Byte of Prevention Blog

by Jay Reeves |

Employment Lawyer Slapped with $5 Million Suit for Bad Advice

employment lawyer lawsuitMost legal malpractice claims stem from mistakes like missing a deadline or misfiling a pleading.

But sometimes lawyers get sued for giving faulty advice.

Take, for instance, a case in Illinois, where the Chicago Teachers Union and one of its staff attorneys have been sued for $5 million by a former teacher who says the lawyer botched her job dismissal proceeding.

The teacher was a tenured special education instructor with the Chicago Public Schools earning $70,000 per year. After unspecified disciplinary charges were brought against her, the CPS moved to fire her for cause, according to court documents.

The union assigned her an attorney, who allegedly advised her to resign her position immediately. This was so even though she said she made it clear that she wanted to appeal her dismissal. By quitting, she lost procedural rights she would have otherwise had as a tenured teacher.

The crux of the complaint: the lawyer assured her that resigning would not hurt her appeal, which turned out not to be true.

Poor Representation

As with most legal malpractice claims, the plaintiff in this case had other beefs as well, including allegations that her lawyer:

  • Did not adequately represent her in the proceedings;
  • Failed to conduct pretrial discovery;
  • Failed to cross-examine adverse witnesses;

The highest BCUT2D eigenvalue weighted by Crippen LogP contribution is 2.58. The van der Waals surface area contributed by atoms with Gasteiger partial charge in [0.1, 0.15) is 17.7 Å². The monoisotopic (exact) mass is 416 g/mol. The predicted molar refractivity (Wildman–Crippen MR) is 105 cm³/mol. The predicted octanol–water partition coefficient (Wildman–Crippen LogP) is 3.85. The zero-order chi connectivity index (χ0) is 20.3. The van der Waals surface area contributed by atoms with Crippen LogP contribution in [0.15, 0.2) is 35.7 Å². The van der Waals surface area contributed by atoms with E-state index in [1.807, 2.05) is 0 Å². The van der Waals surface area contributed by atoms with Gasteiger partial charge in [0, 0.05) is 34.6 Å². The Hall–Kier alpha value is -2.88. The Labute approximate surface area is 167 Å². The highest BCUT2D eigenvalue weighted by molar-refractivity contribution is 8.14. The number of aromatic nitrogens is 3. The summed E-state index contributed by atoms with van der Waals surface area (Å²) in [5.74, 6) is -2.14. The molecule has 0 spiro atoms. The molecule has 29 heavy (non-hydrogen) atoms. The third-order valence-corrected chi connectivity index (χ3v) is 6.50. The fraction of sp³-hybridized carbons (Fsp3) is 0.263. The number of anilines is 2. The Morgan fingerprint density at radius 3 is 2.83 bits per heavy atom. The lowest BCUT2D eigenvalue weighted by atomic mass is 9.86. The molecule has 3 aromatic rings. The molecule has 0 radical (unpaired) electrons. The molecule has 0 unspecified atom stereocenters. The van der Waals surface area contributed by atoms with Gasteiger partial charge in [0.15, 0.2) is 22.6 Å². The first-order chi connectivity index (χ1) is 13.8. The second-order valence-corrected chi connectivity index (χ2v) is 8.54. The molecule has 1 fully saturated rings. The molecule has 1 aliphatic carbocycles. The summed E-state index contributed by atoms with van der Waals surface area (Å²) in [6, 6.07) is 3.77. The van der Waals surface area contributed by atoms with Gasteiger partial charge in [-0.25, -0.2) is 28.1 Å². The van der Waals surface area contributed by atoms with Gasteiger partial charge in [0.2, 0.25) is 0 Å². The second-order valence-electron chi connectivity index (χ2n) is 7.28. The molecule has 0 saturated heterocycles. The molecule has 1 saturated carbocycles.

• Failed to advise her of an alleged conflict of interest between him and the union.

“She alleged the CTU neglected to tell her [the lawyer’s] representation would be primarily on behalf of the CTU and that [the lawyer] was not knowledgeable in certain important aspects such as resignations, leading him to ‘improperly’ advise her to resign,” according to the Cook County Record.

She added the union as a defendant because she said it had an independent duty to advise her of any conflict of interest. She also said it should have told her the lawyer had certain “shortcomings and inabilities as an attorney” and might not be up to the job.

The client says because of the defendants’ negligence she lost her job, as well as the right to appeal the decision sustaining her dismissal. This cost her benefits and salary, according to the complaint, including retirement pay she would have otherwise gotten as a tenured teacher.

What steps do you take to make sure your legal advice is sound? Send us a comment.

Source: Cook County Record



About the Author

Jay Reeves

Jay Reeves practiced law in North Carolina and South Carolina. He was Legal Editor at Lawyers Weekly and Risk Manager at Lawyers Mutual. He is the author of The Most Powerful Attorney in the World, a collection of short stories from a law life well-lived, which as the seasons pass becomes less about law and liability and more about loss, love, longing, laughter and life's lasting luminescence.

Read More by Jay >

Related Posts